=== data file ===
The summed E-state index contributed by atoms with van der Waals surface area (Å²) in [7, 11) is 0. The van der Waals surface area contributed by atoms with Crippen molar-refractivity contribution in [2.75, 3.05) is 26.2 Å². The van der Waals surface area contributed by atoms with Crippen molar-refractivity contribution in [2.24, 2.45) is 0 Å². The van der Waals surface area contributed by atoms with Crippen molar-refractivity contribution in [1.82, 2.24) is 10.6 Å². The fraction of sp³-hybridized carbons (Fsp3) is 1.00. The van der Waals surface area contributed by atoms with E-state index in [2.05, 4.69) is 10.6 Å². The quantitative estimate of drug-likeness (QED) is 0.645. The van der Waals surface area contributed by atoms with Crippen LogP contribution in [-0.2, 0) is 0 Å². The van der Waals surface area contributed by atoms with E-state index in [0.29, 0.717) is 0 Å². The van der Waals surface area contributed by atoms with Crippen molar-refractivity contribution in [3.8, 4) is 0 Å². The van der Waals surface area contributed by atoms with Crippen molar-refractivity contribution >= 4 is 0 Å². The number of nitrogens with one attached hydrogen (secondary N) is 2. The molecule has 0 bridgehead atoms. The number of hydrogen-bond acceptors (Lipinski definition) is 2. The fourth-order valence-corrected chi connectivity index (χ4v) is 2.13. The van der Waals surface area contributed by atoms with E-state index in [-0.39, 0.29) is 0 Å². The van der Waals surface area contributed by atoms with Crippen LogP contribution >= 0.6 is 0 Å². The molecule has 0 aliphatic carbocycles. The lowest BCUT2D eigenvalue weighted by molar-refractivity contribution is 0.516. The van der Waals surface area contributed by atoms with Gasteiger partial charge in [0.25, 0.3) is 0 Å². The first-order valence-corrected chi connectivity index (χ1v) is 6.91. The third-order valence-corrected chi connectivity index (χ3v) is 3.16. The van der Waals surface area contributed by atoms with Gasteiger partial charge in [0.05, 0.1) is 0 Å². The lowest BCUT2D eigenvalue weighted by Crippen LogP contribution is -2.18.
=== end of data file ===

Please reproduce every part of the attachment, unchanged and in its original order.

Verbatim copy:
The summed E-state index contributed by atoms with van der Waals surface area (Å²) in [7, 11) is 0. The van der Waals surface area contributed by atoms with Crippen molar-refractivity contribution in [2.75, 3.05) is 26.2 Å². The van der Waals surface area contributed by atoms with Crippen molar-refractivity contribution in [2.24, 2.45) is 0 Å². The van der Waals surface area contributed by atoms with Crippen molar-refractivity contribution in [1.82, 2.24) is 10.6 Å². The fraction of sp³-hybridized carbons (Fsp3) is 1.00. The van der Waals surface area contributed by atoms with E-state index in [2.05, 4.69) is 10.6 Å². The quantitative estimate of drug-likeness (QED) is 0.645. The van der Waals surface area contributed by atoms with Crippen LogP contribution in [-0.2, 0) is 0 Å². The van der Waals surface area contributed by atoms with E-state index in [0.29, 0.717) is 0 Å². The van der Waals surface area contributed by atoms with Crippen molar-refractivity contribution in [3.8, 4) is 0 Å². The van der Waals surface area contributed by atoms with Crippen molar-refractivity contribution >= 4 is 0 Å². The number of nitrogens with one attached hydrogen (secondary N) is 2. The molecule has 0 bridgehead atoms. The number of hydrogen-bond acceptors (Lipinski definition) is 2. The fourth-order valence-corrected chi connectivity index (χ4v) is 2.13. The van der Waals surface area contributed by atoms with E-state index in [-0.39, 0.29) is 0 Å². The van der Waals surface area contributed by atoms with Crippen LogP contribution >= 0.6 is 0 Å². The molecule has 0 aliphatic carbocycles. The lowest BCUT2D eigenvalue weighted by molar-refractivity contribution is 0.516. The van der Waals surface area contributed by atoms with Gasteiger partial charge in [0.25, 0.3) is 0 Å². The first-order valence-corrected chi connectivity index (χ1v) is 6.91. The third-order valence-corrected chi connectivity index (χ3v) is 3.16. The van der Waals surface area contributed by atoms with Gasteiger partial charge in [0.05, 0.1) is 0 Å². The lowest BCUT2D eigenvalue weighted by Crippen LogP contribution is -2.18.